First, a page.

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Cloud providers and enterprises building private clouds paid nearly 30% more for computing and storage servers in the first quarter as manufacturers boosted prices in response to rising inflation and interest rates, IDC reported.
Also causing the average selling price (ASP) to soar were purchases of expensive GPU-accelerated systems bought to train and run AI models, IDC reported this week.
Cloud providers accounted for most of the GPU servers for AI. However, "there's definitely some of that happening on premises with large organizations," IDC analyst Kuba Stolarski said. Financial services and government are examples of enterprises doing AI development.
In the first quarter, enterprises and cloud providers spent $21.5 billion on computing and storage cloud infrastructure -- a 14.9% year-to-year increase. The spending outpaced non-cloud infrastructure spending, which declined 0.9% to $13.8 billion.
The higher ASP and negative economic conditions have forced enterprises to tighten budgets, Stolarski said. Spending on servers for private clouds, which IDC calls dedicated clouds, declined 1.5% to $5.8 billion.
IDC data shows that the largest cloud providers are also making tradeoffs, taking money from other IT projects to pay for AI deployments, Stolarski said. The number of servers bought by cloud providers and enterprises fell 11.4% in the quarter, indicating that both segments bought less cloud-related hardware.
"That's an important indicator that the spending is still there, but it's been shifting around a bit," Stolarski said. "As an enterprise or a cloud provider, you're paying the same amount, and you're just going to be doing with less."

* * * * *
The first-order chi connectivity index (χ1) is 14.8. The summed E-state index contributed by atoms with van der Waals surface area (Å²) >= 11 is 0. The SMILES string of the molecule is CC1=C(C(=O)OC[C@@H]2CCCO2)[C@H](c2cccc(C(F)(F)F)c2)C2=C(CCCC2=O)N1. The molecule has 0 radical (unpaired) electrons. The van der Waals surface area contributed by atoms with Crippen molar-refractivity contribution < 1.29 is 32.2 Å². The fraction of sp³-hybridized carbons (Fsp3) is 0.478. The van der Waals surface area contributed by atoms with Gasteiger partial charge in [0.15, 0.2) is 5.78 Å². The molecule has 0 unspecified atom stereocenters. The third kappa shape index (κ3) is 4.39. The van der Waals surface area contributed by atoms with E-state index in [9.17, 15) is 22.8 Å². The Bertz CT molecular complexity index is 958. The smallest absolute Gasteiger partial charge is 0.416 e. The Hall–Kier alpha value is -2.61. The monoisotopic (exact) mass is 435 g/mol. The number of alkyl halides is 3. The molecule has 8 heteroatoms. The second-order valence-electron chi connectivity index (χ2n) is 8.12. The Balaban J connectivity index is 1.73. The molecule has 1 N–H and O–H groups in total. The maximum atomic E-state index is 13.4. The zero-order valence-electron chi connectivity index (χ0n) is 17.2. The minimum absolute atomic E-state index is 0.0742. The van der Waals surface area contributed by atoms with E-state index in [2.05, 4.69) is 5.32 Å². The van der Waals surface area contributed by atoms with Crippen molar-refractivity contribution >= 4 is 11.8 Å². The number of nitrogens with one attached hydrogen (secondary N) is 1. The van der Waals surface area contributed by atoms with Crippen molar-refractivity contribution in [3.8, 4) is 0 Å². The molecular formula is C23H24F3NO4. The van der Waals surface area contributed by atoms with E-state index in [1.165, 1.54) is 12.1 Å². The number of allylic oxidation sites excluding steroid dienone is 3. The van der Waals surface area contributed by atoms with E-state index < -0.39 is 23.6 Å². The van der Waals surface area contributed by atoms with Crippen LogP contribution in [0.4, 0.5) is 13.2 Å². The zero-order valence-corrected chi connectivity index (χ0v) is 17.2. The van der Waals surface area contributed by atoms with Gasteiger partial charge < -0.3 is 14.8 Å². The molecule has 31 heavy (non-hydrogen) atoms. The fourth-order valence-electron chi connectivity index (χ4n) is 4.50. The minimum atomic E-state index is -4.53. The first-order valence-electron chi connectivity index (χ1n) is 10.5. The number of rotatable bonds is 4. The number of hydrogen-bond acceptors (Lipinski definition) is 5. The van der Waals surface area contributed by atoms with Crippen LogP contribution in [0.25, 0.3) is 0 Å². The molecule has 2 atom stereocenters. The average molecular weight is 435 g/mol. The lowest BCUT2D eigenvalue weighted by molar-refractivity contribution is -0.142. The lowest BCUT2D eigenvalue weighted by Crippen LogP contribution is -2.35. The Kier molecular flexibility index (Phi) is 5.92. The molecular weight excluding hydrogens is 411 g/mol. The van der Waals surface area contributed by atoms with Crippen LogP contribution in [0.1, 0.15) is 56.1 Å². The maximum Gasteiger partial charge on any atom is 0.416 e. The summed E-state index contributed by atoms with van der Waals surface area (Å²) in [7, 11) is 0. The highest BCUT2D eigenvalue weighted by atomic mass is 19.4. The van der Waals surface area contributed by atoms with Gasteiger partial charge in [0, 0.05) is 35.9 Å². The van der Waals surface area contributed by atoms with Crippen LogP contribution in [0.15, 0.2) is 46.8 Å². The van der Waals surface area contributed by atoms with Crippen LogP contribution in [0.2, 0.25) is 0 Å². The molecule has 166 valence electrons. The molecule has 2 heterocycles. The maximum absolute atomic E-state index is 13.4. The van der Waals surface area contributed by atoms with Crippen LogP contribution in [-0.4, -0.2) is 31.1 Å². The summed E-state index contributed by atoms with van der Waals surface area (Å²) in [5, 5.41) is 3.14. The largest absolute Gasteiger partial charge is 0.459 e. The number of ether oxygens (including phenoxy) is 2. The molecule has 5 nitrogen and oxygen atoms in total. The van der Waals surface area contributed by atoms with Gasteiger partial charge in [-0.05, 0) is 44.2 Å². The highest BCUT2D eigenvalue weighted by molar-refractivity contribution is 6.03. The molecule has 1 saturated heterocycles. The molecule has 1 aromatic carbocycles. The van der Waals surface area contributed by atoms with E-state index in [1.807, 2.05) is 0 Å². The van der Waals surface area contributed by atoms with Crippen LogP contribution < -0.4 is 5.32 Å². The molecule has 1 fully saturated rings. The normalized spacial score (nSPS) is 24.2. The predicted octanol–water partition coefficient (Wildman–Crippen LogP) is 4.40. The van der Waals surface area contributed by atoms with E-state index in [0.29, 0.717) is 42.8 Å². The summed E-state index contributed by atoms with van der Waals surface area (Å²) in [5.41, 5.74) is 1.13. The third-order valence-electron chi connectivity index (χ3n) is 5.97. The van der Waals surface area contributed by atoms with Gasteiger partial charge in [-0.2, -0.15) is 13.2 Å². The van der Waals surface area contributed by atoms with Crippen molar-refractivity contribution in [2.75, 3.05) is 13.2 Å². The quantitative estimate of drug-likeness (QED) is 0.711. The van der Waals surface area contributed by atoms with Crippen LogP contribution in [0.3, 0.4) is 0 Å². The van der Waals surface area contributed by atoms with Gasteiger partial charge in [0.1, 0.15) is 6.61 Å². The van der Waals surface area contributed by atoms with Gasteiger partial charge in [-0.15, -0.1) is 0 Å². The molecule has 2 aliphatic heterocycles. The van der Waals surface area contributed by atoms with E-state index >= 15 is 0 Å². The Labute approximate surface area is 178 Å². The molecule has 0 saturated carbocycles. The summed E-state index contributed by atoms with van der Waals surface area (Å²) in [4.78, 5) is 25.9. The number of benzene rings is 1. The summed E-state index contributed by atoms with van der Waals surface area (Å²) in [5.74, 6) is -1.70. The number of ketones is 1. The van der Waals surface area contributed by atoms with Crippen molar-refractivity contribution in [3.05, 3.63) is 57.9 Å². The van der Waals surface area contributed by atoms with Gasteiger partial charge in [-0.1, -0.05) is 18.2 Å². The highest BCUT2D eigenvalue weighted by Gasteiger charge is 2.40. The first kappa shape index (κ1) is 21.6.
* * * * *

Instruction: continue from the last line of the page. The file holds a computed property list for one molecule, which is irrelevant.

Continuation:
However, because cloud providers are buying gear to support AI applications and other services sold directly to customers, they had no choice but to spend more on servers, Stolarski said.
"They have to invest in this infrastructure to some degree no matter what, because it's what makes them money," he said.
As a result, cloud and digital service providers like social media increased server spending by 22.5% to $15.7 billion.
Enterprise spending on cloud infrastructure grew at a rate similar to cloud provider spending in last year's second and third quarters before starting to lag in the fourth quarter, Stolarski said. However, much of the spending was due to pent-up demand from supply chain delays that created much higher-than-average backlogs for hardware makers like Dell and Hewlett Packard Enterprise.
"Now we head into 2023, and the brakes go on the enterprise market," Stolarski said. "That's kind of what we're seeing across the board for enterprises, including in their private clouds, which is usually where they invest more than in traditional, non-cloud infrastructure."
Through 2027, IDC expects spending to grow at an annual rate of 11.2% to $153 billion, or 69% of the total spent on computing and storage infrastructure. Cloud and digital service providers will account for 72% of the total, or $110.1 billion, while enterprises will account for the remainder, or $42.9 billion.
Server spending for non-cloud infrastructure will grow at an annual rate of 1.3% during the same period, reaching $68.6 billion in 2027, IDC said.
Antone Gonsalves is networking news director for TechTarget Editorial. He has deep and wide experience in tech journalism. Since the mid-1990s, he has worked for UBM's InformationWeek, TechWeb and Computer Reseller News. He has also written for Ziff Davis' PC Week, IDG's CSOonline and IBTMedia's CruxialCIO, and rounded all of that out by covering startups for Bloomberg News. He started his journalism career at United Press International, working as a reporter and editor in California, Texas, Kansas and Florida. Have a news tip? Please drop him an email.